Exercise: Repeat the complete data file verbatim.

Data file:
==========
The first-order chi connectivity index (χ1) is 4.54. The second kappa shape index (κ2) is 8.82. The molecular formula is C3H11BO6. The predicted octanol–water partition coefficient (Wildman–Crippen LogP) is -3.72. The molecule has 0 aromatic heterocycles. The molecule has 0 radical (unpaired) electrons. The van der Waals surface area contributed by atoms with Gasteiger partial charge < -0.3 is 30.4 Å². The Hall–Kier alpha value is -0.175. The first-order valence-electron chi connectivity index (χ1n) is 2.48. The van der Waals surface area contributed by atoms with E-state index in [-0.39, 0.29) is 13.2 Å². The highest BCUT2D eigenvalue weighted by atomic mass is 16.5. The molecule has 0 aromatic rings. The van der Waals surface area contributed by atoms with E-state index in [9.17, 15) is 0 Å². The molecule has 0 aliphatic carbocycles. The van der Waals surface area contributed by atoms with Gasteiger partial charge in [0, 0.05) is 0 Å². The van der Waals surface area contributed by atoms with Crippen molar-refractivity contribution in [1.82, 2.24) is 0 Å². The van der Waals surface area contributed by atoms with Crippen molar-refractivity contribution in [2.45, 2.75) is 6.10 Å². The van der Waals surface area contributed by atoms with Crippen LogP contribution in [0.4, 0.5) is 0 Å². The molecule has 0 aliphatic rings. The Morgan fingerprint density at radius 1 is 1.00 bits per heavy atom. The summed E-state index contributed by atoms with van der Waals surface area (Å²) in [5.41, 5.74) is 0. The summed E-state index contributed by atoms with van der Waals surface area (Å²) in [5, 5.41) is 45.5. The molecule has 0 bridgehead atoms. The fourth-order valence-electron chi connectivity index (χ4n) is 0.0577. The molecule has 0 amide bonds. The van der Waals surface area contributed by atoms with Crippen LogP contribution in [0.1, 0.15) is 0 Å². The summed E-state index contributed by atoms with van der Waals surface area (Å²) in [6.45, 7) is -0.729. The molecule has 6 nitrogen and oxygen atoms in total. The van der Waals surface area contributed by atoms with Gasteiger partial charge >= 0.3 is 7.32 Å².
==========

The first-order chi connectivity index (χ1) is 4.54. The second kappa shape index (κ2) is 8.82. The molecular formula is C3H11BO6. The predicted octanol–water partition coefficient (Wildman–Crippen LogP) is -3.72. The molecule has 0 aromatic heterocycles. The molecule has 0 radical (unpaired) electrons. The van der Waals surface area contributed by atoms with Gasteiger partial charge < -0.3 is 30.4 Å². The Hall–Kier alpha value is -0.175. The first-order valence-electron chi connectivity index (χ1n) is 2.48. The van der Waals surface area contributed by atoms with E-state index in [-0.39, 0.29) is 13.2 Å². The highest BCUT2D eigenvalue weighted by atomic mass is 16.5. The molecule has 0 aromatic rings. The van der Waals surface area contributed by atoms with E-state index in [9.17, 15) is 0 Å². The molecule has 0 aliphatic carbocycles. The van der Waals surface area contributed by atoms with Gasteiger partial charge in [0, 0.05) is 0 Å². The van der Waals surface area contributed by atoms with Crippen molar-refractivity contribution in [1.82, 2.24) is 0 Å². The van der Waals surface area contributed by atoms with Crippen molar-refractivity contribution in [2.45, 2.75) is 6.10 Å². The van der Waals surface area contributed by atoms with Crippen LogP contribution in [0.4, 0.5) is 0 Å². The molecule has 0 aliphatic rings. The Morgan fingerprint density at radius 1 is 1.00 bits per heavy atom. The summed E-state index contributed by atoms with van der Waals surface area (Å²) in [5.41, 5.74) is 0. The summed E-state index contributed by atoms with van der Waals surface area (Å²) in [5, 5.41) is 45.5. The molecule has 0 bridgehead atoms. The fourth-order valence-electron chi connectivity index (χ4n) is 0.0577. The molecule has 0 amide bonds. The van der Waals surface area contributed by atoms with Crippen LogP contribution in [0.1, 0.15) is 0 Å². The summed E-state index contributed by atoms with van der Waals surface area (Å²) in [6.45, 7) is -0.729. The molecule has 6 nitrogen and oxygen atoms in total. The van der Waals surface area contributed by atoms with Gasteiger partial charge >= 0.3 is 7.32 Å².